The 911 was first produced in 1963 with an air-cooled flat 6 engine mounted aft of the rear axle.
The 3 series, first produced in 1975, is a front-engine car with a water-cooled straight-4 and -6 (most commonly) water-cooled engine mounted in front.
So the first 911 was made twelve years before the first 3 series, is structured completely differently and has completely different engine technology.
The Model 3 was released 2-3 years before the Taycan is expected out, and has essentially the same layout: floor battery with front and rear electric motors mounted in about the same spots. They both have four doors with the same deep swoop down of the roof over the rear seats, flattened hoods that dip below the line of the fenders, etc.
The Taycan looks more like a Model 3 than any other electric car around, and since the Model 3 came first, it's reasonable to describe the Taycan in Model 3 terms.
It's a good design, functionally and aesthetically, and I'm certainly not faulting Porsche for these design choices. I've owned a 911 before and I've always appreciated Porsches - they have made many great cars, and the Taycan might well be another one. I hope that it is. But it does look a lot like a Model 3.
I have almost 40,000 miles on a Model 3 and from my personal experience with it and with other cars I've owned, including hundreds of thousands of miles on Porsche and Mercedes, the Model 3 handles the best. Air suspension will, I expect, give the Taycan a slight edge, but other than that, there's no magic dust that Porsche can sprinkle to make their car any different. Just putting the massive weight of the battery on the floor is enough to give both cars a big advantage over any ICE car.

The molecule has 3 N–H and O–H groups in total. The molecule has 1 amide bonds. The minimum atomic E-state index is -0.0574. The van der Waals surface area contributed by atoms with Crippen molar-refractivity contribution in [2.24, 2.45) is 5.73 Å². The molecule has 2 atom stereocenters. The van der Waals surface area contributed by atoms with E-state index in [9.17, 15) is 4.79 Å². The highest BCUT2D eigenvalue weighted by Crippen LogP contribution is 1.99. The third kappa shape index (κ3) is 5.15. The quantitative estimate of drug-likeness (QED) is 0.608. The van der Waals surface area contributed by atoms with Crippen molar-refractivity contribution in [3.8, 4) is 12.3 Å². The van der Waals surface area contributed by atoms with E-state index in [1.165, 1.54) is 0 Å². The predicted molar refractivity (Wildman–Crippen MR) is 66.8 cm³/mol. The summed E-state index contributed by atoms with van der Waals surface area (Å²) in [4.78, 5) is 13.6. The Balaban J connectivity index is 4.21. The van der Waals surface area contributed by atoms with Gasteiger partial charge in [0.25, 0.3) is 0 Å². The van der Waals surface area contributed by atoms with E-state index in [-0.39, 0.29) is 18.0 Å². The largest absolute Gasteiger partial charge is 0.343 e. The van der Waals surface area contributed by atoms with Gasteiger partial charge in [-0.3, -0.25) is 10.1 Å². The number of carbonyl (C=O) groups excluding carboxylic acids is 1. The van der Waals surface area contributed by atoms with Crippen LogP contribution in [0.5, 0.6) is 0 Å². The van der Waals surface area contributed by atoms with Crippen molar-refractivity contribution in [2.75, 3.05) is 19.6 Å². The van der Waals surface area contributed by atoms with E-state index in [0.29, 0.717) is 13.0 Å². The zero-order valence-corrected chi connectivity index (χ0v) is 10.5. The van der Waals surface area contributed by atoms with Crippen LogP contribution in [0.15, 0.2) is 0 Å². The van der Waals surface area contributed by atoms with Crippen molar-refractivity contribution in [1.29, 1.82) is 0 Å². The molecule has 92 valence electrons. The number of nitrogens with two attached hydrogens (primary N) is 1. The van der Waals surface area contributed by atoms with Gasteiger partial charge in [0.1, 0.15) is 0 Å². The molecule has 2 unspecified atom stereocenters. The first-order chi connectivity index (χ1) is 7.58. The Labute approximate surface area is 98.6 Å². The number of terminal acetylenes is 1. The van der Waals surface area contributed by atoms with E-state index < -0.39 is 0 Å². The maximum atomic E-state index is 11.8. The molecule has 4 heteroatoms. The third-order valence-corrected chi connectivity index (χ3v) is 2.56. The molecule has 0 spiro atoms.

You mention that the cars are in different classes - the only class that they don't share is price. The Porsche is predicted to cost between 2x and 3x the price of the Model 3. They're of comparable weight, size, power output, layout, etc.
You mention that the Model 3 has a poor interior - again, unless you work for Porsche or otherwise have access to as-yet unreleased photos, there are no released images of the Taycan interior. How can you know the interior is better? The Model 3 interior is simple, clean, and spartan, but I like it better than the E-class I drove before the Tesla. When I go back to the E-class, it feels fussy and baroque in comparison.
We know how advanced the Model 3 self-driving is, and it's constantly improving with frequent updates. It's really quite good. Will the Taycan be better? Perhaps, but at this point Tesla has had hundreds of millions of driving data to refine their approach and Porsche has not. Even if Porsche outsources from someone with much more experience, such as MobileEye. They're unlikely to be much better than Tesla. All of Porsche's money and many years of racing successes can't make software development suddenly leap ahead.
Finally, Porsche, in this video, is pushing the ability to run at "full performance" for a long time. That video, while very nice, didn't give any facts and figures about what that means. Tesla's had ten years and several generations of drivetrains to work out the kinks, including the overheating problems during track time of older Model S cars. When the Taycan is finally out and people can independently compare the two cars, I'll be interested to see of the Taycan is significantly better, but before that happens there's no reason to think that it will be.
Let it be resolved, then, that the Model 3 and the Taycan are in exactly the same class in every area except for price. I hope the Taycan is a great car and I'm sure it will be.